“Sophisticated Swing” was not only my first exposure to Cannonball but to the whole hard-bop, soul-jazz idiom that took hold in the mid-fifties (Blue Note recordings, for some reason, didn’t make it up into northern Wisconsin–but apparently EmArcy didn’t make it to All Music Guide, which doesn’t even list the session). Next I picked up, also on EmArcy, “Cannonball Enroute.” These two albums and two more Emarcys are collected on this 2-disc collection, so 20 bucks is a nice price.

As for the music, it’s for the most part a more “commercial,” flashy and showy side of Cannonball assisted by the Bobby Timmons-led rhythm section, punctuated by brother Nat’s stratospheric work on cornet. Listening to it today, I find the funk a bit overdone and the playing quite obvious (on “Stella By Starlight” Cannonball plays nothing but straight melody using his loudest and fattest timbre). I have practically all of the Adderley-led quintet and sextet sessions on Riverside, but again the most enduring and memorable Cannonball is to be found on his sessions with Miles (“Somethin’ Else,” “Kind of Blue,” “Milestones”), Bill Evans (“Know What I Mean”), Coltrane (“In Chicago”), Milt Jackson (“Things Are Getting Better”). With his own touring groups, Cannonball had a tendency to bulldoze through the sets, determined to make a connection with the crowd (which became an ever greater challenge as the 60s wore on–one of the reasons Sonny Stitt simply traveled from city to city as a free agent, forever on the lookout for decent-sounding local rhythm sections).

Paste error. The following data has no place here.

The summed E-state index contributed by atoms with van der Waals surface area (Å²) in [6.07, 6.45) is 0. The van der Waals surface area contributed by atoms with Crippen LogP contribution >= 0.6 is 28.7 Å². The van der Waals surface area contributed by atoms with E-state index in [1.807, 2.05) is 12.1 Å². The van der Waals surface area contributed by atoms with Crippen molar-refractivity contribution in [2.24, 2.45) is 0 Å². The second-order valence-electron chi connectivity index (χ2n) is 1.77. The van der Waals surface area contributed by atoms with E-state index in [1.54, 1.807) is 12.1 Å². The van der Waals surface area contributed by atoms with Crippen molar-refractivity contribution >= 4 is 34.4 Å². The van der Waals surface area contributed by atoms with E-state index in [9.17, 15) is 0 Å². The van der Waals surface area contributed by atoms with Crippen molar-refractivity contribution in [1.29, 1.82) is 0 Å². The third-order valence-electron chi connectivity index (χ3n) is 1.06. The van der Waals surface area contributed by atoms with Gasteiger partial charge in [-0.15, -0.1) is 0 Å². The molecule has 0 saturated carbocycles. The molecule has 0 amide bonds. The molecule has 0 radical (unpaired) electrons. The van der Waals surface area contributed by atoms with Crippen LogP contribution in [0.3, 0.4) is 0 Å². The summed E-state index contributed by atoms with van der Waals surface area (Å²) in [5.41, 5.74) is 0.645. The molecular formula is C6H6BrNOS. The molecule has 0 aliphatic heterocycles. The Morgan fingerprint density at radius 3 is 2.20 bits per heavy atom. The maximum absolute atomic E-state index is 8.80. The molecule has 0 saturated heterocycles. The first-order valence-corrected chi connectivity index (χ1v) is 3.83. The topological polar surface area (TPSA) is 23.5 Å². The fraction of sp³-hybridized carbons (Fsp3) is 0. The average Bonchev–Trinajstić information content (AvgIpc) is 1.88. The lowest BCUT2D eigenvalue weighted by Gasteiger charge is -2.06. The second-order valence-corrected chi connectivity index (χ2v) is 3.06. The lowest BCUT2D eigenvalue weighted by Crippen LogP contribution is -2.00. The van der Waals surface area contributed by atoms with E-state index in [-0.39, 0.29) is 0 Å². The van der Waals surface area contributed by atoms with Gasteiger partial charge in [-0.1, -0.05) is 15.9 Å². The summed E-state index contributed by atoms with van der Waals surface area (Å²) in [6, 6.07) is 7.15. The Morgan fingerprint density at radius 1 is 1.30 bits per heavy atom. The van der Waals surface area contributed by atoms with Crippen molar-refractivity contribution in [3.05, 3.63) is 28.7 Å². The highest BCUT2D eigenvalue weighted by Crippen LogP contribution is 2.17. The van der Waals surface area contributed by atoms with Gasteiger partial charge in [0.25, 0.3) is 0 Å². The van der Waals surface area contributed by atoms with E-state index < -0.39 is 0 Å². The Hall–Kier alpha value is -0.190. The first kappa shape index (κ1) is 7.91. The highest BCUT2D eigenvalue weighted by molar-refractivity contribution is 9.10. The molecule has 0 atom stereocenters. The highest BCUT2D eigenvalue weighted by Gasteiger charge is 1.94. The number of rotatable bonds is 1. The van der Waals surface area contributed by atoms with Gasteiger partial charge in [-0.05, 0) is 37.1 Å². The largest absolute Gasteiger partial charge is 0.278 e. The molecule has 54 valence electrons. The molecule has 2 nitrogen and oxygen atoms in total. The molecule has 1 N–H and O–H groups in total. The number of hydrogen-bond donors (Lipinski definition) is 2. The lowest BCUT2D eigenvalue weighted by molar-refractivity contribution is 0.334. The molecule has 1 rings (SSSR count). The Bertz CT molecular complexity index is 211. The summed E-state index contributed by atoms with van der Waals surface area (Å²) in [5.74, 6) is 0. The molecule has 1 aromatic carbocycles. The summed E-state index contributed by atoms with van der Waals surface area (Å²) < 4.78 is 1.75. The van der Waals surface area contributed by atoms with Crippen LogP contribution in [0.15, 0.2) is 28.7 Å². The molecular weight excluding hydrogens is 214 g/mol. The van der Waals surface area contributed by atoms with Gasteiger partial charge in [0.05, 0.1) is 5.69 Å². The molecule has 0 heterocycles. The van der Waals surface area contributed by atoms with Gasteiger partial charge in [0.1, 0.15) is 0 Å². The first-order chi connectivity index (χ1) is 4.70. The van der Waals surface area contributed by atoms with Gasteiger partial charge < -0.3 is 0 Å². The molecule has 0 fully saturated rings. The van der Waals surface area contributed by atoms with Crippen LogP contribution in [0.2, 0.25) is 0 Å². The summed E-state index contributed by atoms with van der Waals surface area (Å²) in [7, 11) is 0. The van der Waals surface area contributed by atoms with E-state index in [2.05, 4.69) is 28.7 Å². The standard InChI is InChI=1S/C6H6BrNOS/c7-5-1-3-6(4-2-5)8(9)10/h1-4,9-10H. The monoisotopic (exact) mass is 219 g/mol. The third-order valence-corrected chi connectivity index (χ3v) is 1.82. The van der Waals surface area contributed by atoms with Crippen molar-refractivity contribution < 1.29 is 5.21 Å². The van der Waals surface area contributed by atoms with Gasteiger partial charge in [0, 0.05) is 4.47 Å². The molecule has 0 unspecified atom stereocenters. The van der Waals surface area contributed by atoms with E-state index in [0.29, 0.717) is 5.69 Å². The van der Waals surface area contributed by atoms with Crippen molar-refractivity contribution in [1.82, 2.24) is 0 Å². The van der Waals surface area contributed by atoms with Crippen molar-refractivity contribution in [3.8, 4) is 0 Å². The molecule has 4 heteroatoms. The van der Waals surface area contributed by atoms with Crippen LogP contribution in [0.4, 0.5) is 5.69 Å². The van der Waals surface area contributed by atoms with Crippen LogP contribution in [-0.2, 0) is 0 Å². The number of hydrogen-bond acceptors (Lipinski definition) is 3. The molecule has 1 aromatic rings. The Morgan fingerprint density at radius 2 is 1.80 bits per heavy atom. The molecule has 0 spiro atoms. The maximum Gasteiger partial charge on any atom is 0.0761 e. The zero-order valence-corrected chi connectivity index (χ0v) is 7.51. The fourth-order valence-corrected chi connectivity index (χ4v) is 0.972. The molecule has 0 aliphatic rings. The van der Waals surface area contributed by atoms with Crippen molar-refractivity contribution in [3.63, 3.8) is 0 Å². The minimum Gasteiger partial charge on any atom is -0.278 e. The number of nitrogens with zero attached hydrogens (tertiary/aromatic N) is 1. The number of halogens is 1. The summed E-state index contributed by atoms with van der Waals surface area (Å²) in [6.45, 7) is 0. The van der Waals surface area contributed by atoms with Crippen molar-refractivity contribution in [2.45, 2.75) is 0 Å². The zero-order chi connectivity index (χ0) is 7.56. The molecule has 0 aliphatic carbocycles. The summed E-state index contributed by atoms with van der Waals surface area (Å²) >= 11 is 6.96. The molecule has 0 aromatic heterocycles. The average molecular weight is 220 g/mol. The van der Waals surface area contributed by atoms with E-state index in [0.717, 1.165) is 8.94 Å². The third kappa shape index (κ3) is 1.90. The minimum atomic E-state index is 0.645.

Perhaps the essence of Cannonball Adderley is best captured on “Cannonball Takes Charge,” a 1959 session with Cannonball’s the only horn supported by a Wynton Kelly rhythm section. The gospel-funk elements are all there but emerge naturally from the inspired playing of all hands. The wonder is that this varied and vibrant session was not selected by Keepnews to be part of last year’s Riverside reissue series (it’s presently available on Capitol). For an especially revealing listening experience, compare this alto + rhythm set with the same instrumentation on the 2008 Sonny Stitt reissue, “Don’t Call Me Bird,” also from 1959. Stitt centers his sound; Cannonball embraces it, capturing center, margins and all. Stitt perfects then assembles each polished melodic-harmonic cell into a flawless, pyrotechnical design; Cannonball generates a tidal wave or jet stream, then rides its force as far as it can take him (one of the reasons he gets farther than Sonny on near-modal tunes like “If This Isn’t Love” not to mention “So What”). Stitt is Bird filtered through Bud Powell and equally Art Tatum; Cannonball is Bird by way of Rev. C.L. Franklin and James Brown.